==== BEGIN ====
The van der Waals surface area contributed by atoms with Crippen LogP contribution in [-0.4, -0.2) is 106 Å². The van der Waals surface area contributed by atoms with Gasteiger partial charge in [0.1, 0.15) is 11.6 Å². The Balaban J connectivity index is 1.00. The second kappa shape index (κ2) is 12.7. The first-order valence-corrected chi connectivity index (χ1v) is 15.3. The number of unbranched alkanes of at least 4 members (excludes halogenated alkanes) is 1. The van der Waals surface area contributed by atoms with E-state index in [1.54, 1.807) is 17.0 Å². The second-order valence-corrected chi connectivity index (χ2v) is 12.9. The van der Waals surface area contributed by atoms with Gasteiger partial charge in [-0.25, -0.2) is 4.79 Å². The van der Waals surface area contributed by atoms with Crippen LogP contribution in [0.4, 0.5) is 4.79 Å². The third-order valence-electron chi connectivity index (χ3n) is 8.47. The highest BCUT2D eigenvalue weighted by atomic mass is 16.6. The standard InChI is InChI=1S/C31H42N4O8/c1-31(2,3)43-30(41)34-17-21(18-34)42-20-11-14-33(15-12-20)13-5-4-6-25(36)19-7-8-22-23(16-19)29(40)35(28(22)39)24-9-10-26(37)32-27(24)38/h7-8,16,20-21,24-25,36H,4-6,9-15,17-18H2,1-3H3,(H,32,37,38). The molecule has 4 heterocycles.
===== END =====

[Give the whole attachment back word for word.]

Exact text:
The van der Waals surface area contributed by atoms with Crippen LogP contribution in [-0.4, -0.2) is 106 Å². The van der Waals surface area contributed by atoms with Gasteiger partial charge in [0.1, 0.15) is 11.6 Å². The Balaban J connectivity index is 1.00. The second kappa shape index (κ2) is 12.7. The first-order valence-corrected chi connectivity index (χ1v) is 15.3. The number of unbranched alkanes of at least 4 members (excludes halogenated alkanes) is 1. The van der Waals surface area contributed by atoms with E-state index in [1.54, 1.807) is 17.0 Å². The second-order valence-corrected chi connectivity index (χ2v) is 12.9. The van der Waals surface area contributed by atoms with Gasteiger partial charge in [-0.25, -0.2) is 4.79 Å². The van der Waals surface area contributed by atoms with Crippen LogP contribution in [0.4, 0.5) is 4.79 Å². The third-order valence-electron chi connectivity index (χ3n) is 8.47. The highest BCUT2D eigenvalue weighted by atomic mass is 16.6. The standard InChI is InChI=1S/C31H42N4O8/c1-31(2,3)43-30(41)34-17-21(18-34)42-20-11-14-33(15-12-20)13-5-4-6-25(36)19-7-8-22-23(16-19)29(40)35(28(22)39)24-9-10-26(37)32-27(24)38/h7-8,16,20-21,24-25,36H,4-6,9-15,17-18H2,1-3H3,(H,32,37,38). The molecule has 4 heterocycles.